Monday, December 29, 2014

Will 2015 Be the Year for Full Marriage Equality?

On January 9, 2015, the justices of the United States Supreme Court will reportedly consider taking one or more gay marriage ban cases.  This action will follow moves by the court to reject appeals of rulings that have struck down state marriage bans, thus suggesting the Court may be preparing to make marriage equality nationwide.  Indeed, in several petitions for extending stays, only two justice - the insane Scalia and cretinous Thomas - have supported granting such petitions.  A column in Huffington Post makes the case of why the Court needs to rule and strike down all state bans once and for all.  Here are excerpts:

The Supreme Court will decide shortly whether to review and decide a marriage equality case before its current term ends in June. Many are praying for this, eager to wrap up an issue long past the tipping point that folks are sick of discussing. 

But there is a more important reason the Court should act now: to halt the severe harm that continuing denial of the freedom to marry inflicts every day on countless same-sex couples, their children, and their extended families and friends. It matters whether this harm ends in June 2015 or lingers into the future.

The long-building national consensus for marriage equality reached critical mass after the Supreme Court's 2013 Windsor decision held it unconstitutional for the federal government to refuse to recognize the lawful marriages of same-sex couples. A flood of state and federal court decisions over the last eighteen months has applied Windsor to invalidate the marriage bans of the majority of states. 

The Court's denial of review delayed the nationwide elimination of discrimination and its harms -- but it also made all those favorable decisions final, allowing marriages to go forward in five more states (up from 19) and setting off a ripple effect that has now brought the freedom to marry to thirty-five states (with Florida coming on line in a few days as number 36), plus four with pro-equality rulings on appeal. In comparison, only thirty-four states permitted interracial couples to marry when Loving v. Virginia was decided in 1967. 

[A] handful of courts have gone the other way -- most significantly, the Sixth Circuit Court of Appeals, which in one fell swoop in November reversed pro-equality rulings in Kentucky, Michigan, Ohio, and Tennessee. Marriage rights advocates are now asking the Supreme Court to review this decision and one issued by a federal district judge in Louisiana upholding that state's marriage ban. Their chances are good, because the Sixth Circuit created a classic "circuit split," though it is still possible the Court will opt to let litigation play out first in the remaining states.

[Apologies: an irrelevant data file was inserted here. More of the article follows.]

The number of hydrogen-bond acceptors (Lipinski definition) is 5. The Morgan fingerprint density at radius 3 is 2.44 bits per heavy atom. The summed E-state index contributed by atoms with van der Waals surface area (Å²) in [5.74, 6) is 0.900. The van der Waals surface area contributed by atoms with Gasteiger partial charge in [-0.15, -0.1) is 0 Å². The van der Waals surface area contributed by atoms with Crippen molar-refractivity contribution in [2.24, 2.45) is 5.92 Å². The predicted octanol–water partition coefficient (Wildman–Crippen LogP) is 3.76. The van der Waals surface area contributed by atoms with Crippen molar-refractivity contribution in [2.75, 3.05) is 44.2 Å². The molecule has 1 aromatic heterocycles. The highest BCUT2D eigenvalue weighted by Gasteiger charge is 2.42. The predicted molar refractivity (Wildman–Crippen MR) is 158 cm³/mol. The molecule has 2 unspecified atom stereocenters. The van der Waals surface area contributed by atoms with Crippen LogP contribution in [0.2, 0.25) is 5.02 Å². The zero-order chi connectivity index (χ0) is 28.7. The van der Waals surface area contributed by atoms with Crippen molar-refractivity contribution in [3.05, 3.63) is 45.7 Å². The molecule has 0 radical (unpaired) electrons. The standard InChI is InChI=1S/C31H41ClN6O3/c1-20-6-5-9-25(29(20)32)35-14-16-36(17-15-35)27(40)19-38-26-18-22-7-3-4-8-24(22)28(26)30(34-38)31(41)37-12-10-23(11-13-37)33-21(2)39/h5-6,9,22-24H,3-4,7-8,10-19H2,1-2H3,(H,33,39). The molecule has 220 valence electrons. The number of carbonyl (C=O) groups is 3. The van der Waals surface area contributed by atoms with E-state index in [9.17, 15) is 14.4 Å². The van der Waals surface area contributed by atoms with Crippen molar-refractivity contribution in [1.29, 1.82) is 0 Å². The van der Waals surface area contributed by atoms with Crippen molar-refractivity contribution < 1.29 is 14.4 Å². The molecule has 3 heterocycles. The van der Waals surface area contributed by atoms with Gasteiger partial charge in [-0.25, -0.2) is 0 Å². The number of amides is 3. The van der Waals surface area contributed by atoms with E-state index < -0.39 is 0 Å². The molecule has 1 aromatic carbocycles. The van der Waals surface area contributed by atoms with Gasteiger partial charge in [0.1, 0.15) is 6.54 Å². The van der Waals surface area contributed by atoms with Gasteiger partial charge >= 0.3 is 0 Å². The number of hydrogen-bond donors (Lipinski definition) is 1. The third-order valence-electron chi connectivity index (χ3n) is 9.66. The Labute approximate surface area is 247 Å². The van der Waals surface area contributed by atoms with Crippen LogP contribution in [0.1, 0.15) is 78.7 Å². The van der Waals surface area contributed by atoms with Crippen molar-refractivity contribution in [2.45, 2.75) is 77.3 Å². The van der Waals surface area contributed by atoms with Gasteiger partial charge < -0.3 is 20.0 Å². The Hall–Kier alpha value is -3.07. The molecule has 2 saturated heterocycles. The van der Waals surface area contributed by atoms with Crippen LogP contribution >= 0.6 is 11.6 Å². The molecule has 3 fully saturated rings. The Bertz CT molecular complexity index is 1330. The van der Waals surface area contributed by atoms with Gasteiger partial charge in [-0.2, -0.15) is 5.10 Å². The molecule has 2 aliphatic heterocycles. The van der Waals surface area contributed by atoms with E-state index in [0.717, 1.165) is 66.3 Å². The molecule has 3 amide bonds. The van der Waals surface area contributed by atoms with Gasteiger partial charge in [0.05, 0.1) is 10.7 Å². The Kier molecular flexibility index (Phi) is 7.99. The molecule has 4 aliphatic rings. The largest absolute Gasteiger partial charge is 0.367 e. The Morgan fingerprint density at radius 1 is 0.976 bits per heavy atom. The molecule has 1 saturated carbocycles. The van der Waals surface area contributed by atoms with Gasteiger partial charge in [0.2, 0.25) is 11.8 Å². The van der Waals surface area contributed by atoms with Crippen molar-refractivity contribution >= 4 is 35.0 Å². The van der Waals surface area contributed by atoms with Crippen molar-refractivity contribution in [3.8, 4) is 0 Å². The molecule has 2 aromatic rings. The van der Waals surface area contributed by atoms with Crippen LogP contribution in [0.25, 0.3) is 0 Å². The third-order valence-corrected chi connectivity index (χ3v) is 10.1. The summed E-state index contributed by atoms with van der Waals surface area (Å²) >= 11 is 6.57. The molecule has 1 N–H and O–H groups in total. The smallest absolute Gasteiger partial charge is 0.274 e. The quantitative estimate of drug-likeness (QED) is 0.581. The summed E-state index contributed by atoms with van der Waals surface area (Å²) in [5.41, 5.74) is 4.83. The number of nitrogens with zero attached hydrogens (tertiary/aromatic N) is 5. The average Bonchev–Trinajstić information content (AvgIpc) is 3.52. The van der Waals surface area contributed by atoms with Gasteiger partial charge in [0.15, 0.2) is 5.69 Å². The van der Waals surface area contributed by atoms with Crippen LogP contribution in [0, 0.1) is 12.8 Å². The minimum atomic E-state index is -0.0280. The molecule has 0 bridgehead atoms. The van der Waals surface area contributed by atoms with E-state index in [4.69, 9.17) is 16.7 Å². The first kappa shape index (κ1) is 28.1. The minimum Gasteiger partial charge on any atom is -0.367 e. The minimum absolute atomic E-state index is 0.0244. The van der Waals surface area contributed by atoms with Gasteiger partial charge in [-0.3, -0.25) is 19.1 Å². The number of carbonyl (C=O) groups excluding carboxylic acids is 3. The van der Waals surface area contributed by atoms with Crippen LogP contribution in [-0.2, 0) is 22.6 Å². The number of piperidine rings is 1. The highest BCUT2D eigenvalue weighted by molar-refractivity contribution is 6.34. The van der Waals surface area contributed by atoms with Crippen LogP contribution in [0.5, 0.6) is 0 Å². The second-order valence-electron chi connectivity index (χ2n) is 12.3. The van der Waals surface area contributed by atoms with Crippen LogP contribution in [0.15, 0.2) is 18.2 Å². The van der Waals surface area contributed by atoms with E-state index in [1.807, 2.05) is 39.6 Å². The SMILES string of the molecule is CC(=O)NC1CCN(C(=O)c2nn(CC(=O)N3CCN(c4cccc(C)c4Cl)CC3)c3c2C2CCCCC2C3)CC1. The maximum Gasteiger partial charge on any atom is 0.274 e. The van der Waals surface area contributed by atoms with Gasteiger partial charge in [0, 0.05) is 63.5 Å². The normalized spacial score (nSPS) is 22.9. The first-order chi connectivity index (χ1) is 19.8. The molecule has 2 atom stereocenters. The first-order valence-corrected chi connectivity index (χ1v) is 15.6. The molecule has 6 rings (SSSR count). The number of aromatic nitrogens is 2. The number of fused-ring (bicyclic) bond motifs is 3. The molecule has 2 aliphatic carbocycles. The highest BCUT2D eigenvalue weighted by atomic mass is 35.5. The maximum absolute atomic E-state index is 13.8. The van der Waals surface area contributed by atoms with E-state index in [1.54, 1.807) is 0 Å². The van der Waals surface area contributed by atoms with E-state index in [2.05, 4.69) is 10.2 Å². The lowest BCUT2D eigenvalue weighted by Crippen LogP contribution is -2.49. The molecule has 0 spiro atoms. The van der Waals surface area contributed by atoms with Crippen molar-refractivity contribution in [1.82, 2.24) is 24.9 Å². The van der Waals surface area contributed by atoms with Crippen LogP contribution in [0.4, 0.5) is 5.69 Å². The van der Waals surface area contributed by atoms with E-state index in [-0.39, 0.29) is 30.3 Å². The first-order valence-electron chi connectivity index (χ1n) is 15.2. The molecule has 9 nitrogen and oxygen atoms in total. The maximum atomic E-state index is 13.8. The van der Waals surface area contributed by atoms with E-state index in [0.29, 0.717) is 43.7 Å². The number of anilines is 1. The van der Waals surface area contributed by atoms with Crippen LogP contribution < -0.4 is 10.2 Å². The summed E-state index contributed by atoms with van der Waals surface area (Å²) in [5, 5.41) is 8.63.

In the 15 states without the freedom to marry, families suffer concrete harm every day, deprived of literally hundreds of government benefits and protections as well as private benefits awarded based on marital status. 

Exclusion from marriage also inflicts severe dignitary injury -- the impact of being treated as second-class citizens with second class relationships. These injuries can be quite tangible, particularly the psychological harm to children of being told by society that their families are less real and worthy of respect than those of different-sex parents.

Even couples deemed married in their home states are harmed by continuing marriage discrimination in other states. Every time they travel to a non-recognition state they risk being treated as unmarried in the event of a medical or other emergency.

There is simply no good reason to inflict these risks and harms on American families for another day, much less another year. The country is ready for full recognition of the freedom to marry. Let's hope the Supreme Court is as well.
 Personally, the husband and I avoid non-marriage states and hope the issue in Florida is finally resolved before we decide whether or not to go to Key West this year.  As for the harm being done, there is no reason for it other than the desire of fat cows like Maggie Gallagher and Cardinal "Porky Pig" Dolan to feel smug and self-satisfied with themselves. 

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